Super Bowl LIII will feature the New England Patriots battling against the Los Angeles Rams for ultimate supremacy Sunday evening at Mercedes-Benz Stadium. The week leading up to the game has been adorned with equal parts of culture, history, and legacy.
The New England Patriots are lead by a transcendent quarterback in Tom Brady who will play in his ninth Super Bowl in 17 years, a feat unheard in the history in the National Football League. His culture and credo can be applied with one word: pliability.
At 41 years of age, Brady’s flexibility to learn different offensive philosophies, coupled with a strict plant-based, gluten-free diet has allowed Brady’s career to defy the bell curve of an average NFL player.
“Think about it: The last three years we’ve been privileged to go to the Super Bowl with a quarterback in place. I would be quite surprised if he didn’t continue for quite a while as our quarterback,” Kraft said at Super Bowl LIII after attending commissioner Roger Goodell’s news conference.
Brady’s goal is to play football until he’s 45.
“The reality is I don’t think many people thought I’d be playing like this even though I had a great belief I would,” Brady said when asked about his longevity. “I think RKK [Kraft] has always supported me in my beliefs and thoughts. That’s why we have a great relationship.”
The other person instrumental to the Patriots success has been head coach Bill Belichick. Belichick is often a man of few words unless he’s discussing defensive philosophies, Bon Jovi, football (and military) history and his favorite football player, Lawrence Taylor.
During his Wednesday press conference, Belichick went on a 953-word soliloquy on football history and how it relates to his team.
“I’d say we’ve had so many conversations about great players and so forth, but one of the real challenges, when you talk about great players in the National Football League, is the two-way players versus the one-way players,” Belichick opined. “In our game today, everybody’s essentially a one-way player, including the specialists.”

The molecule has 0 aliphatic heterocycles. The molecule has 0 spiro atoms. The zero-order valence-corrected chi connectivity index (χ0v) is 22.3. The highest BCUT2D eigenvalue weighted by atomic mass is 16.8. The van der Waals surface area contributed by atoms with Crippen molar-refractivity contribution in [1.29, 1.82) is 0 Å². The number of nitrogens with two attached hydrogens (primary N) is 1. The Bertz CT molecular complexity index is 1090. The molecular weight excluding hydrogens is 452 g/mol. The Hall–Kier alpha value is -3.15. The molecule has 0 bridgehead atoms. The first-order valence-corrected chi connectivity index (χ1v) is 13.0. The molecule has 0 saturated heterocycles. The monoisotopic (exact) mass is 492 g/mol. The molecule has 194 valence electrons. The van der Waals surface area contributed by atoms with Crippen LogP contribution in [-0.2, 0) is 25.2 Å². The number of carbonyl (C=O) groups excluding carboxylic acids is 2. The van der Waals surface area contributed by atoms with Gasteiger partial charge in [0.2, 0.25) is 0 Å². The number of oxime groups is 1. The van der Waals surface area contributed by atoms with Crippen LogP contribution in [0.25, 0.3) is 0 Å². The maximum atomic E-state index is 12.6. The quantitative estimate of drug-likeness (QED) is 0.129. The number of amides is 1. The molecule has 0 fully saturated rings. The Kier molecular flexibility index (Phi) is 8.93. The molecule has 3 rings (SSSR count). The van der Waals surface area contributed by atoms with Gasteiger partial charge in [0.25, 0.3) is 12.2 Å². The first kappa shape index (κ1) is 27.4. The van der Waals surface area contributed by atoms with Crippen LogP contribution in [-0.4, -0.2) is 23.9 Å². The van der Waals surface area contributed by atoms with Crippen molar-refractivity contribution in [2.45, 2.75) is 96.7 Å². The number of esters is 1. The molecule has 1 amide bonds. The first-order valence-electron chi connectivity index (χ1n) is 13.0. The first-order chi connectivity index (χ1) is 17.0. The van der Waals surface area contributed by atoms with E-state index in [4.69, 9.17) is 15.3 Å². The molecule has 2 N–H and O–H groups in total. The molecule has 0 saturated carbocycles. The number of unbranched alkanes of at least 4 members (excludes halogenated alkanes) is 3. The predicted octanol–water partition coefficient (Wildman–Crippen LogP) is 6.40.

“If you go back to a certain point in time — let’s call it the ‘40s, and certainly the ‘30s — football players were mostly all two-way players, and that was a different type of a player. Maybe they didn’t excel as much in some skills as some of the current players do, but our current players don’t have to play both ways, or they do in rare situations. I mean, [Julian] Edelman’s done it for us, Troy Brown did it for us, [Mike] Vrabel did it for us, but that’s a pretty short list.”
Belichick’s statement provides more than a glimmer into the Patriots football philosophy. It is the backbone of the current dynasty and the underlying reasons why this team could win their sixth Lombardi trophy Sunday.
On the other hand, the Los Angeles Rams are appearing in their fourth Super Bowl. The franchise lost Super Bowl XIV, defeated the Tennessee Titans in Super Bowl XXXIV in the Georgia Dome (five years after relocating to St. Louis), and eerily enough, were defeated by the Patriots in Super Bowl XXXVI, which launched New England’s current reign over the NFL.
The Rams are led by 34-year-old head coach Sean McVay, who like Belichick, grew up loving the game from an early age.
McVay’s grandfather, John, was the personnel director of the San Francisco 49ers, collaborating with Bill Walsh as they won four Super Bowls in the 1980s. McVay won the 2003 4-A Championship for Marist High School in Brookhaven.
When McVay took over the Rams in 2017, the team was in disarray, lacking identity and a compass. The first thing McVay did was establish a philosophy based on the phrase, “We Not Me.”
“Every player regurgitates the stuff,” said Rams punter Johnny Hekker. “I definitely — even in interviews you can hear players talking about stuff and they’ll say — drop that line or drop something about being a connected team or talking about connection, there’s just a lot of little things that he says that you definitely tell rub off.”
The Rams are led by quarterback Jared Goff, a player during his rookie season many observers deemed a bust after the team drafted him with their first overall pick.
However, Goff has won 24 games in two seasons under McVay’s tutelage. This season, the signal-caller from Cal-Berkley has thrown for 4,688 yards and 32 touchdowns.
“What I love most about Jared is he doesn’t let the circumstances of a game — good or bad — affect the way that he competes,” McVay said.
“And I think that fearless nature, not being afraid to fail and always attacking success, is something that certainly helps me as a coach.”
Currently, the oddsmakers have installed the Patriots as the favorite to win Sunday evening.
When toe-meets-leather inside Mercedes-Benz Stadium, Super Bowl LIII is poised to be a game played with acute attention to detail that could be decided in the final seconds.